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Va. Gov. Glenn Youngkin to woo national GOP megadonors at retreat



RICHMOND — Gov. Glenn Youngkin is about to treat dozens of GOP megadonors to some posh Southern hospitality, putting them up for two days at Virginia Beach’s grande dame historic hotel on his political action committee’s dime.

He did the same a year ago, gifting billionaires with two-day stays at a Charlottesville-area resort boasting mountain views, fine dining — and facetime with the political newcomer teasing a presidential bid.

The mid-October timing for Youngkin’s second “Red Vest Retreat” is a little awkward, with Nov. 7 General Assembly races just three weeks away and the window for launching a credible 2024 White House bid rapidly closing.

Youngkin has insisted that he is focused entirely on Virginia in the run-up to elections that will decide if he can enact his conservative agenda, including a ban on abortion after 15 weeks, with exceptions. With the House and Senate closely divided and all 140 seats on the ballot, both chambers are up for grabs. No one doubts that Youngkin wants those wins, even if his eye is really on the White House, since losses in his own state would make it tough to pitch himself to the nation.

The Oct. 17-18 gathering at the Historic Cavalier Hotel could serve both purposes, even if it costs the PAC six figures up front in lodging and catering as was the case for last year’s retreat at Keswick Hall, since the well-wooed donors might more than make up for that later with big-dollar donations.

Va. Dems outraise GOP, but Youngkin’s White House buzz helps close gap


But the optics are tricky since Youngkin will spend precious time in the state election’s homestretch hobnobbing with out-of-state donors, some with no clear interest in Virginia. News of the event broke this week in a report claiming that some attendees planned to use the second annual Red Vest Retreat — named for the governor’s signature zip-up campaign attire — as an opportunity to “draft” Youngkin for president.

“Alarmed Republicans are preparing to draft Glenn Youngkin,” read the headline on an opinion piece that Robert Costa, chief election and campaign correspondent for CBS News, wrote for The Washington Post. Republican donors unhappy with former president Donald Trump and the rest of the GOP field, Costa wrote, plan to use the retreat as a chance to “push, if not shove, Youngkin into the Republican presidential race.”

Officials with Youngkin’s Spirit of Virginia PAC did not respond to requests for comment. The only public response was a post on X, formerly known as Twitter, from PAC chief Dave Rexrode: “As we’ve said many times before, @GlennYoungkin is solely focused on our Virginia legislative elections … which are already underway.”

The post linked to Costa’s piece, allowing Rexrode to spread word of the alleged “draft” effort even as he swatted it down.

Donald Trump Jr., the former president’s son, reacted sharply on X.

“Time for another RINO stooge in a vest to represent the billionaire donor class now that they realize that after 5 or 6 ‘reboots’ DeSantis clearly doesn’t have it,” he tweeted, referring to Youngkin and Florida Gov. Ron DeSantis, who until recent campaign struggles was considered Trump’s most formidable challenger.

In an interview, Trump senior campaign adviser Chris LaCivita described any draft-Youngkin effort as the death throes of the Never Trump movement.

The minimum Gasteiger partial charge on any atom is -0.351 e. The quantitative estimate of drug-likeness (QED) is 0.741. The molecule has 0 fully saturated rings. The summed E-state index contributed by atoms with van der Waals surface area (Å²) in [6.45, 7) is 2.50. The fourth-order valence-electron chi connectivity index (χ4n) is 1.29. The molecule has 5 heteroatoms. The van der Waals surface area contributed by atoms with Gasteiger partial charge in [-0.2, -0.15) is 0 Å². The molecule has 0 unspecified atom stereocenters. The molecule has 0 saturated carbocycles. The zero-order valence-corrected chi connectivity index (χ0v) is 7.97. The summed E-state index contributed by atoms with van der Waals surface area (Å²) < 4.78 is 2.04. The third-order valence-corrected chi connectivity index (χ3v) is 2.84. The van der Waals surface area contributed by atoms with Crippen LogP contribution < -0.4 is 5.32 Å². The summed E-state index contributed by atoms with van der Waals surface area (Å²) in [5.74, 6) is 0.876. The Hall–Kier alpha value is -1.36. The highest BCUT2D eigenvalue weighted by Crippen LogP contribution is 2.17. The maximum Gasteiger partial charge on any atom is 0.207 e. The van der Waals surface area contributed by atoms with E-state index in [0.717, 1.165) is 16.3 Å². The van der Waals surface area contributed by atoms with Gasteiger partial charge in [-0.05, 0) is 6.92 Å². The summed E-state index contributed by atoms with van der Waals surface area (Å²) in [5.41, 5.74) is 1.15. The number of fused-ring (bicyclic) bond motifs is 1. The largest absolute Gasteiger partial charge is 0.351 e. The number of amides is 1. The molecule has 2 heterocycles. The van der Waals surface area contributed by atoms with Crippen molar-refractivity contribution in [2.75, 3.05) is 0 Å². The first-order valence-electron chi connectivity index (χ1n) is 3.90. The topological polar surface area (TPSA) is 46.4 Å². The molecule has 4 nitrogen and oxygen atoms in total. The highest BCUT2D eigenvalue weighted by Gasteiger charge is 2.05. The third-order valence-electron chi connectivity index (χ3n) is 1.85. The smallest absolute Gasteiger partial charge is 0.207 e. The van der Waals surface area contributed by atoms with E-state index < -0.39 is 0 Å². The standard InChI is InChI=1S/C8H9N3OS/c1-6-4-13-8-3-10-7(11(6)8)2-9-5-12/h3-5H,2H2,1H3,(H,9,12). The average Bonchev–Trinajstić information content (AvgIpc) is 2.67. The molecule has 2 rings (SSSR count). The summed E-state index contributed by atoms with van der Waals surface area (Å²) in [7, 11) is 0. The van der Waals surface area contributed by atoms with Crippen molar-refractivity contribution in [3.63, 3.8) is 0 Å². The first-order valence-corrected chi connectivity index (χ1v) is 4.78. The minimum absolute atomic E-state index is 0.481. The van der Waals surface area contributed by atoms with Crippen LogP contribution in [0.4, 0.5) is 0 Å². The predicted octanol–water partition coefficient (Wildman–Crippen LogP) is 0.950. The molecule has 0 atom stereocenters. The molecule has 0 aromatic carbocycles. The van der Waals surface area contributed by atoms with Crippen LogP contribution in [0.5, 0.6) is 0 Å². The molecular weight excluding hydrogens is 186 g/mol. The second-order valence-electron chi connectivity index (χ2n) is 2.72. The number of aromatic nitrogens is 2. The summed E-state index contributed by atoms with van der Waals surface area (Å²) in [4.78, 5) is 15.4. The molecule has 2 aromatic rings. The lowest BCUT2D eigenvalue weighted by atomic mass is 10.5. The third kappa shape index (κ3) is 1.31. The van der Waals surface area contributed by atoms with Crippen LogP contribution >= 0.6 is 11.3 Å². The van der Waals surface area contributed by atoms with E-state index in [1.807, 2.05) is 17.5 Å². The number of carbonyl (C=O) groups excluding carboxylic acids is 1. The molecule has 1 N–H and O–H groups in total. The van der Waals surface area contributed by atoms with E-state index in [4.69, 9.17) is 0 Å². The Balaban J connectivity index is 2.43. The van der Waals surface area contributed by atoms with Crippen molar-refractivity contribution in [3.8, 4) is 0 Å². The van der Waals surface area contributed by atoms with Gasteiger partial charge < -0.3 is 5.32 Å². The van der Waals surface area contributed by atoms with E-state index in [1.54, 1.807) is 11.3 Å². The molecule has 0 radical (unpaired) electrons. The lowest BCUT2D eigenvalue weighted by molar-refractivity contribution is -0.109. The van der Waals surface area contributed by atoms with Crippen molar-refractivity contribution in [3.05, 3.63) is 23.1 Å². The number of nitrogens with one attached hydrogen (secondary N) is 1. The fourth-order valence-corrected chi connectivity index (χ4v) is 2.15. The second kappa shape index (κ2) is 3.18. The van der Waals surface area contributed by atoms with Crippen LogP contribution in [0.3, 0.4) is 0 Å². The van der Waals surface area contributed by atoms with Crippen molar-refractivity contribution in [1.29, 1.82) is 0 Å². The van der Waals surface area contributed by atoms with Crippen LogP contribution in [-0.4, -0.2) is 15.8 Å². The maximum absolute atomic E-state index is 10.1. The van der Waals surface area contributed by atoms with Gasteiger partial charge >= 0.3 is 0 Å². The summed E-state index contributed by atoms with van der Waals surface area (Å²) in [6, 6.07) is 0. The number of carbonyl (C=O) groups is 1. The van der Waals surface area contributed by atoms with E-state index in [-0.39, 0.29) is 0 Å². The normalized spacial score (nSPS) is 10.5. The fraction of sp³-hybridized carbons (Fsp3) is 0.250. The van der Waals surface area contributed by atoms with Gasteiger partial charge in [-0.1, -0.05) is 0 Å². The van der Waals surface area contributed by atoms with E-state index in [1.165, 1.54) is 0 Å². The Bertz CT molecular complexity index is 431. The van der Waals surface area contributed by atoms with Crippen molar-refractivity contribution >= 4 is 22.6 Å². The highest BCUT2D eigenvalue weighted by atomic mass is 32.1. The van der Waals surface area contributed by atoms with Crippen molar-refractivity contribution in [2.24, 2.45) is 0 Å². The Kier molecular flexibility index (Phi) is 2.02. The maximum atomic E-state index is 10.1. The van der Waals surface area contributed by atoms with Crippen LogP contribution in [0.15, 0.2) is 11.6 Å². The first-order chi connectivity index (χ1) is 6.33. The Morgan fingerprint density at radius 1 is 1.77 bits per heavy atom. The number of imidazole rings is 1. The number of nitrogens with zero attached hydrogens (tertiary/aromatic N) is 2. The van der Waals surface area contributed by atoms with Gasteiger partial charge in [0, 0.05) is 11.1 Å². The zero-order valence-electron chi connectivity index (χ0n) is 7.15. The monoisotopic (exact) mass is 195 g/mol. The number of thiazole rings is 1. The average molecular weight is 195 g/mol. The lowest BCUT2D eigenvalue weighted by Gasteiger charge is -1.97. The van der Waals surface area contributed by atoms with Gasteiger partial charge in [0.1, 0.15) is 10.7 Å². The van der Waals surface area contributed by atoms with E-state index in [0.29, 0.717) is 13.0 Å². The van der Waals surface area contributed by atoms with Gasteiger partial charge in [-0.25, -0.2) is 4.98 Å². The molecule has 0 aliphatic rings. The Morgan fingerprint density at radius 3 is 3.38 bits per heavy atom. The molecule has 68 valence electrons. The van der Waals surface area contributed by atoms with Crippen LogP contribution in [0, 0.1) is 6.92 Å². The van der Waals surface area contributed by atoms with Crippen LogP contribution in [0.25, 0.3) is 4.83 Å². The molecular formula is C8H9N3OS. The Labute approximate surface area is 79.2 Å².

“This is clearly one of the stages of grief for a handful of donors whose last shiny toy broke,” he said, referring to DeSantis.

LaCivita also seized on a word — “optionality” — that Costa’s piece said Youngkin likes to use when talking about the choices he faces for the state and his own political career.

“I’ve got your optionality,” LaCivita tweeted alongside a photo of a hand-cranked grinder shredding hunks of red meat.

Invitations with a watercolor rendering of the Cavalier went out to super-donors across the country over the last month. A copy obtained by The Washington Post notes that the invitations, extended by the governor and first lady Suzanne Youngkin, are non-transferrable. It says nothing about the purpose of the gathering.

The hotel was built in the Roaring Twenties and lured Zelda and F. Scott Fitzgerald, Frank Sinatra and many presidents over its near-century. It recently underwent a $400 million facelift to restore it to its Jazz Age opulence.

Developer and hotelier Bruce Thompson said it’s not clear yet how many people will attend. The hotel has 600 rooms on its beachfront property but only 85 in the historic portion, where he said retreat guests would likely prefer to lodge.

“I know that they were concerned that we may not be large enough to be able to handle the group [in the historic portion],” he said. “There’s a lot of folks that have indicated that they would like to attend something that might be influential with respect to the governor’s decision … [regarding] what he might do in the future.”


Among those planning to attend is veteran Republican fundraiser Bobbie Kilberg, president emeritus of the Northern Virginia Technology Council. She and her husband, Bill, want to hear about the legislative elections, which she thinks are critical to Youngkin fulfilling his agenda and “protecting his legacy.”

But the couple will not spend time on any presidential arm-twisting. They support former New Jersey Gov. Chris Christie for president, whom Kilberg admires for “forcibly taking on Trump.” The couple held a fundraiser for him at their home Sept. 21, raising more than $150,000, she said.

“Chris Christie is a declared candidate and we are strong supporters,” she said. “I cannot comment on what anybody else may or may not be want to focus on at that retreat. But Bill and I are focusing on the state.”

Michael Scherer contributed to this report.

Source: Washington Post


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